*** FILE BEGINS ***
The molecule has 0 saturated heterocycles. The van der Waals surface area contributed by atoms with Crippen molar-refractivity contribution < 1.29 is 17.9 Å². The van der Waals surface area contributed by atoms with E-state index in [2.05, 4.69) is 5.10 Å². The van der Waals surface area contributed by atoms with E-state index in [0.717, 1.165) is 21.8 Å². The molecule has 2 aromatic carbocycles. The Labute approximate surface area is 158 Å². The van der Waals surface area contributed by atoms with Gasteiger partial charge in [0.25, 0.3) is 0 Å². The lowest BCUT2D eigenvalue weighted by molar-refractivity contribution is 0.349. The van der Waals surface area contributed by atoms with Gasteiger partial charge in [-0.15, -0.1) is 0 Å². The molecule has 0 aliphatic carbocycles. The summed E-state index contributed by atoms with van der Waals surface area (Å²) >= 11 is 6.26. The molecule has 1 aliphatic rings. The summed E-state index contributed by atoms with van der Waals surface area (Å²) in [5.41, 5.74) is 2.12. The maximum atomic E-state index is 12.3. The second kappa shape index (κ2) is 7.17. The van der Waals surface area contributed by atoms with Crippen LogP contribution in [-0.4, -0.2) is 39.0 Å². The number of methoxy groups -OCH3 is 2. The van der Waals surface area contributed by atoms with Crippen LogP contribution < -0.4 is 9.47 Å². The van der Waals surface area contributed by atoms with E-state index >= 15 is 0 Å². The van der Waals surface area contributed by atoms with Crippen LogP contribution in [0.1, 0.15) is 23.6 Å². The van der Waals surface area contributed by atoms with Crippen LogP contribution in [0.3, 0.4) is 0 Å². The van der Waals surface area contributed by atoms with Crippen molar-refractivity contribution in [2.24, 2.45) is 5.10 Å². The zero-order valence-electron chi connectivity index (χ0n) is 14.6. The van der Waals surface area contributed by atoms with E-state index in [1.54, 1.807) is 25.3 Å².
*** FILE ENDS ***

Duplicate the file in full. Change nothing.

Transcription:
The molecule has 0 saturated heterocycles. The van der Waals surface area contributed by atoms with Crippen molar-refractivity contribution < 1.29 is 17.9 Å². The van der Waals surface area contributed by atoms with E-state index in [2.05, 4.69) is 5.10 Å². The van der Waals surface area contributed by atoms with E-state index in [0.717, 1.165) is 21.8 Å². The molecule has 2 aromatic carbocycles. The Labute approximate surface area is 158 Å². The van der Waals surface area contributed by atoms with Gasteiger partial charge in [0.25, 0.3) is 0 Å². The lowest BCUT2D eigenvalue weighted by molar-refractivity contribution is 0.349. The van der Waals surface area contributed by atoms with Gasteiger partial charge in [-0.15, -0.1) is 0 Å². The molecule has 0 aliphatic carbocycles. The summed E-state index contributed by atoms with van der Waals surface area (Å²) >= 11 is 6.26. The molecule has 1 aliphatic rings. The summed E-state index contributed by atoms with van der Waals surface area (Å²) in [5.41, 5.74) is 2.12. The maximum atomic E-state index is 12.3. The second kappa shape index (κ2) is 7.17. The van der Waals surface area contributed by atoms with Crippen LogP contribution in [-0.4, -0.2) is 39.0 Å². The number of methoxy groups -OCH3 is 2. The van der Waals surface area contributed by atoms with Crippen LogP contribution < -0.4 is 9.47 Å². The van der Waals surface area contributed by atoms with E-state index >= 15 is 0 Å². The van der Waals surface area contributed by atoms with Crippen LogP contribution in [0.1, 0.15) is 23.6 Å². The van der Waals surface area contributed by atoms with Crippen LogP contribution in [0.3, 0.4) is 0 Å². The van der Waals surface area contributed by atoms with Crippen molar-refractivity contribution in [2.24, 2.45) is 5.10 Å². The zero-order valence-electron chi connectivity index (χ0n) is 14.6. The van der Waals surface area contributed by atoms with E-state index in [1.54, 1.807) is 25.3 Å².